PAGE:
Why did you decide to start tattooing instead of going down a more “fine arts” path? Is it common for art school students to become tattooers?

As more people begin to see tattooing as an artistic medium, I think it’s becoming more common for art students to become tattooers. But I’ve come to understand tattoo as more of a craft than an art form. It's not really about self expression; you are taking what the client wants and trying to give them something that will work as a tattoo and outlive them in both style and design; adding your “style” is secondary.

Although I think tattoo can be taken to the level of "art," it feels rather arrogant to add the label "art" to all forms of self-expression. To me, being an artist means doing something well enough to communicate concepts through a medium and do your craft so well that others get what you are trying to say. Art is about communication, a visual language. If people don't understand what you are trying to do, then you have failed.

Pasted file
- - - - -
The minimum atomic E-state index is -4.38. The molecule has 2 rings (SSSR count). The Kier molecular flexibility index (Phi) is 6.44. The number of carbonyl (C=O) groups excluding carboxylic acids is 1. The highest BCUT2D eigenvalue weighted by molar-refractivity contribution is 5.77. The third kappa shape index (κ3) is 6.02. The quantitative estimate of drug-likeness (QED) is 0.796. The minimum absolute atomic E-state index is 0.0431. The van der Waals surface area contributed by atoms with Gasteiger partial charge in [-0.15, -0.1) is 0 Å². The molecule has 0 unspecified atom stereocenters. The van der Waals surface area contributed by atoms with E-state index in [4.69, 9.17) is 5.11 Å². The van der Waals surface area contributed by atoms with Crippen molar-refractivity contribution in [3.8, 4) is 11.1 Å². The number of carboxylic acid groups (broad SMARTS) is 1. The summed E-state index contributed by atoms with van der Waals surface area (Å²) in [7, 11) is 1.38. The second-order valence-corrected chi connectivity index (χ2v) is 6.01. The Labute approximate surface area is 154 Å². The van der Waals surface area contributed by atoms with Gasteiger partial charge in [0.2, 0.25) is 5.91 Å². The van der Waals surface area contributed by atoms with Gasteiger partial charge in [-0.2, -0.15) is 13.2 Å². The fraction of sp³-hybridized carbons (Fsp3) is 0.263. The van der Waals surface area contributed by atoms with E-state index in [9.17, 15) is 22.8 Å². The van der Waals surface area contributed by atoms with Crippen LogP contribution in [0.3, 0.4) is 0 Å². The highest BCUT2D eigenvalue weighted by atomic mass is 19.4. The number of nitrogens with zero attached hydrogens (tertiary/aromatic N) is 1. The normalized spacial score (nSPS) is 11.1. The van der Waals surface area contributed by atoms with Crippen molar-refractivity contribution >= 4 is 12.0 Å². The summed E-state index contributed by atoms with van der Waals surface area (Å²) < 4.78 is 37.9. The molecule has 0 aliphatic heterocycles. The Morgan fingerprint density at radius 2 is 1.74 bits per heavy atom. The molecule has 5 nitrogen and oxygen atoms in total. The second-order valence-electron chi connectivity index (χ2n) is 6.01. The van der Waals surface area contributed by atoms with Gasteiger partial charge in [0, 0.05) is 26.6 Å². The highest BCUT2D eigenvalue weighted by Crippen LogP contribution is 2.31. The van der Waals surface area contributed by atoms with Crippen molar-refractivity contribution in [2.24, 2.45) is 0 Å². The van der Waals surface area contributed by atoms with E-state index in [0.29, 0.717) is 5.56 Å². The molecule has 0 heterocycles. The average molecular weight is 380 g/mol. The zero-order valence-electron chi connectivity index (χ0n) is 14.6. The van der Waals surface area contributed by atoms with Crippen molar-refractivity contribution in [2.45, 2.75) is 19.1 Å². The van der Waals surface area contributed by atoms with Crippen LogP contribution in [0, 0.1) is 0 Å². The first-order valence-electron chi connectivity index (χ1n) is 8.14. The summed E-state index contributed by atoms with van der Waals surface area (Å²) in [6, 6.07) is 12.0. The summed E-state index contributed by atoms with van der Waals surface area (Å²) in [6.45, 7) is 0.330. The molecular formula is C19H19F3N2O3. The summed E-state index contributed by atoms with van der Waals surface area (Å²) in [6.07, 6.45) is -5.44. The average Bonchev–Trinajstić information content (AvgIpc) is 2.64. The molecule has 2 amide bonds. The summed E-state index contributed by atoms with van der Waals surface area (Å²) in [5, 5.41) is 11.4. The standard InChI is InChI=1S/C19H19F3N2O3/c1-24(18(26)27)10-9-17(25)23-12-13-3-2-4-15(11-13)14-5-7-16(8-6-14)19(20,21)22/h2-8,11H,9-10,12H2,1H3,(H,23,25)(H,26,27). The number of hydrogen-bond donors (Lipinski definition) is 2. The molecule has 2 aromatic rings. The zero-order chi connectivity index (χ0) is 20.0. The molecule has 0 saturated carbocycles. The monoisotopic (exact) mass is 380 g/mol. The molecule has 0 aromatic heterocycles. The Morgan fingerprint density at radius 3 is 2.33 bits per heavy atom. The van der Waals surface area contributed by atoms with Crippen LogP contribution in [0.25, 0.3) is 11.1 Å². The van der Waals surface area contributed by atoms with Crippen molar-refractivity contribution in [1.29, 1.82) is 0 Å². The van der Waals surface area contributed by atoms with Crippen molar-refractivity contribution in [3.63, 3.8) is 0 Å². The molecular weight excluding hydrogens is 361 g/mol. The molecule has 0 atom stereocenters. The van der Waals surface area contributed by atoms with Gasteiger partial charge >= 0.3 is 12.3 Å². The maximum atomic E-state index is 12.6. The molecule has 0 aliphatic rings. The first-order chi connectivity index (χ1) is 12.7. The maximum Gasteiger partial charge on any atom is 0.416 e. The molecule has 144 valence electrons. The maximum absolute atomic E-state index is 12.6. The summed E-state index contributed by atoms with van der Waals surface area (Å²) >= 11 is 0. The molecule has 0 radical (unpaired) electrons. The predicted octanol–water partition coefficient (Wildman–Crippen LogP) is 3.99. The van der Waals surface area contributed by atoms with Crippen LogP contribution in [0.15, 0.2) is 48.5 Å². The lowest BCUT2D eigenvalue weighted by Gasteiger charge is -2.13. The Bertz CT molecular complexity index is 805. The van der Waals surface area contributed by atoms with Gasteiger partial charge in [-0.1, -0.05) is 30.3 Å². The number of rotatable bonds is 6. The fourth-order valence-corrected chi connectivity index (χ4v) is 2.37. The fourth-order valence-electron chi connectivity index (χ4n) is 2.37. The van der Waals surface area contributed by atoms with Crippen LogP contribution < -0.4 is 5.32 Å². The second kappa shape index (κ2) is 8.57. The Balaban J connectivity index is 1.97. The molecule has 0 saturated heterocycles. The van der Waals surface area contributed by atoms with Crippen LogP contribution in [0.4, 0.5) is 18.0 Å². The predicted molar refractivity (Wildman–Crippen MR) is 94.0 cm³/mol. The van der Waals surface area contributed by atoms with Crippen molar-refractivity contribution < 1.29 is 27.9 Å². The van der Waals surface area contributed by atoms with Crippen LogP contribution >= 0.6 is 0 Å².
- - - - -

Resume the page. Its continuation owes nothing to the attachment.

It seems like recently you’ve been tattooing a lot of mandalas. What is it about that form that you find attractive/compelling?

I like the patterning. There is something about repeating organic shapes and patterns that when they lie on the human body they create an interesting contrast. Light and dark, organic and inorganic. There is a book that talks about how we as humans find beauty in the patterns found in nature--flowers, succulents, the spirals in shells, etc. I also like the nod to Eastern and ancient traditions.  I don't think that everyone should wear Buddhist or Vedic symbols just because I like them, however. They're not appropriate for everyone, but a mandala can invoke a sacredness without being tradition-specific. I also just find them fun to tattoo. Makes my job a lot funner to do if you actually like the work.

What are your favorite types of images to tattoo right now?

Anything bold with lots of black and heavy contrast. Patterns, Mandalas and plants but I also like to do traditional Americana too. Anything black and grey. Realism is fun too.

How does tattooing fit into your overall artistic (painting, drawing, etc.) practice?